SUMMARY OF THE INVENTION

The present invention relates to a battery charger having a temperature controlled magnetic switch which opens when a battery is charged. When the battery is charged and the temperature controlled magnetic switch opens, the circuit automatically provides a small current for maintaining the charge, and further by means of the attraction provided by a magnet on the battery charger, enables the temperature controlled magnetic switch to maintain the open circuit until the battery is removed from the charger and the temperature is so reduced as to reach the condition of restoration for the temperature controlled magnetic switch. The small current for maintaining the charge is obtained because the temperature control magnetic switch is connected in parallel to a limiter resistance.

BRIEF DESCRIPTION OF THE DRAWINGS

FIG. 1 is a diagram showing the circuit of a battery charger according to a preferred embodiment of the invention.

FIG. 2 is a perspective view showing the structure of the battery charger of FIG. 1.

DETAILED DESCRIPTION OF THE PREFERRED EMBODIMENTS

As noted above, the present invention relates to a battery charger having a temperature controlled magnetic switch which opens when a battery is charged. When the battery is fully charged and the temperature controlled magnetic switch opens, the circuit may automatically provide a small current for maintaining the charge, and further by means of the attraction provided by a magnet on the battery charger, enables the temperature controlled magnetic switch to maintain the open circuit until the battery is removed from the charger and the temperature is so reduced as to reach the condition the condition of restoration for the temperature controlled magnetic switch. The small current for maintaining the charge on the battery is obtained because the temperature controlled magnetic switch connected in parallel to a limiter resistance.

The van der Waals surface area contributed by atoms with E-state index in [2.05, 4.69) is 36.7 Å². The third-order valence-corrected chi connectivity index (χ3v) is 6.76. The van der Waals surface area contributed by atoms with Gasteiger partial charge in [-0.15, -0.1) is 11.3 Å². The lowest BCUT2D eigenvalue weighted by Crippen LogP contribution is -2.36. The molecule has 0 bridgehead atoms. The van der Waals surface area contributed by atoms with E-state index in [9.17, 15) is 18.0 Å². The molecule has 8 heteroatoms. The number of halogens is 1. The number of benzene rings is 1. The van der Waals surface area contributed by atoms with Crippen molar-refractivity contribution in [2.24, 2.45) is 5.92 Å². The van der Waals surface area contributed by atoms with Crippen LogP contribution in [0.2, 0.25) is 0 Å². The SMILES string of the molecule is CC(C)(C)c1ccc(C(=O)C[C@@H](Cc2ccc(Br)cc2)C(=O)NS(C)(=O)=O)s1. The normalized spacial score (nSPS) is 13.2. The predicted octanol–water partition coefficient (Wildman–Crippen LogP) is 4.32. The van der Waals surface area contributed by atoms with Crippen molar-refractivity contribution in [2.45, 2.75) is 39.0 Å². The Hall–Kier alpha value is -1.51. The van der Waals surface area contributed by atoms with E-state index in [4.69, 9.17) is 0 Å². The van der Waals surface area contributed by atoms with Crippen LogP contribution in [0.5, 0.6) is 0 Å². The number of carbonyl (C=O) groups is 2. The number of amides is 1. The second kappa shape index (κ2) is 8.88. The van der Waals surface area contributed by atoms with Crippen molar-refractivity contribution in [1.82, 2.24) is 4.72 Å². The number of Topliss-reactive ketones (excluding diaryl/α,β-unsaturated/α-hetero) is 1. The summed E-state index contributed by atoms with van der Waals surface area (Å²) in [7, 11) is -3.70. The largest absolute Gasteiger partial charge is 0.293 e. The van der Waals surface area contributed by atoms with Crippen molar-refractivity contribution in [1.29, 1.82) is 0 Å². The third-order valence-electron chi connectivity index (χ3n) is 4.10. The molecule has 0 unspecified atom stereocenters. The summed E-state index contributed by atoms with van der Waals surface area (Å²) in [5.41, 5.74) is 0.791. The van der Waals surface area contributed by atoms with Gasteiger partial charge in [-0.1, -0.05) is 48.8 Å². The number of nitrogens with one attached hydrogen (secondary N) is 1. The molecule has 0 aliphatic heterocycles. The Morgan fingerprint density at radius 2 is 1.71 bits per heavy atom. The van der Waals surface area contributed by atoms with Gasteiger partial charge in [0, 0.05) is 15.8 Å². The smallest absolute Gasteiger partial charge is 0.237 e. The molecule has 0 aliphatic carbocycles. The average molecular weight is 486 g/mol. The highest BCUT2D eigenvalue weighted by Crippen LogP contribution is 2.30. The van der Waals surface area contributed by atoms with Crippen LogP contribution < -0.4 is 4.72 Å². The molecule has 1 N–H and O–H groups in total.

FIG. 1 is a diagram showing the circuit of the preferred battery charger, including a magnet for maintaining an open circuit in a temperature controlled magnetic switch-based automatic charging cut-off device. The circuit includes, for example, a known DC, semi-wave DC, full-wave DC, or intermittent pulse DC power supply (depicted schematically by waveform sketches in FIG. 1), a chargeable battery Bo, and a built-in temperature control switch TSo. A choking resistance R1 is connected in parallel to the temperature controlled magnetic switch TSo. Because of the current supplied by the resistant R1, when the temperature of a chargeable battery rises more than a predetermined temperature and the temperature controlled magnetic switch opens, the circuit can still maintain a maximum desired charge for the chargeable battery, despite the attraction of the magnet located on the battery charger, which retains the temperature controlled magnetic switch in an open-circuit state until the power supply is switched OFF or the battery is removed and the circuit is interrupted.

The conditions for the restoration of the circuit, i.e., for closing of the switch after opening, include:

(1) reduction in the temperature sensed by the temperature controlled magnetic switch;

(2) removal of the battery from the charger and away from the magnet so that the magnet ceases to attract the temperature controlled magnetic switch.

FIG. 2 is a perspective view showing the structure of the battery charger and the magnet for retaining the temperature controlled magnetic switch in an open position. Battery charger socket 201 is an independent structure for engaging a chargeable battery 206 and has electrodes corresponding to those of the battery, in particular the positive and negative electrodes 202, 203, and further includes electrode 204 provided for control or indication purposes. Socket 201 also includes a transformer and other known elements for commutating, indication and control purposes. A magnet 205 is mounted on battery charger socket 201 so as to magnetically couple with the temperature controlled magnetic switch 207 when the battery is engaged with the battery charger, and when the reed of the temperature controlled switch has approached the magnet upon opening of the switch because the temperature has risen sufficiently to indicate a complete charge.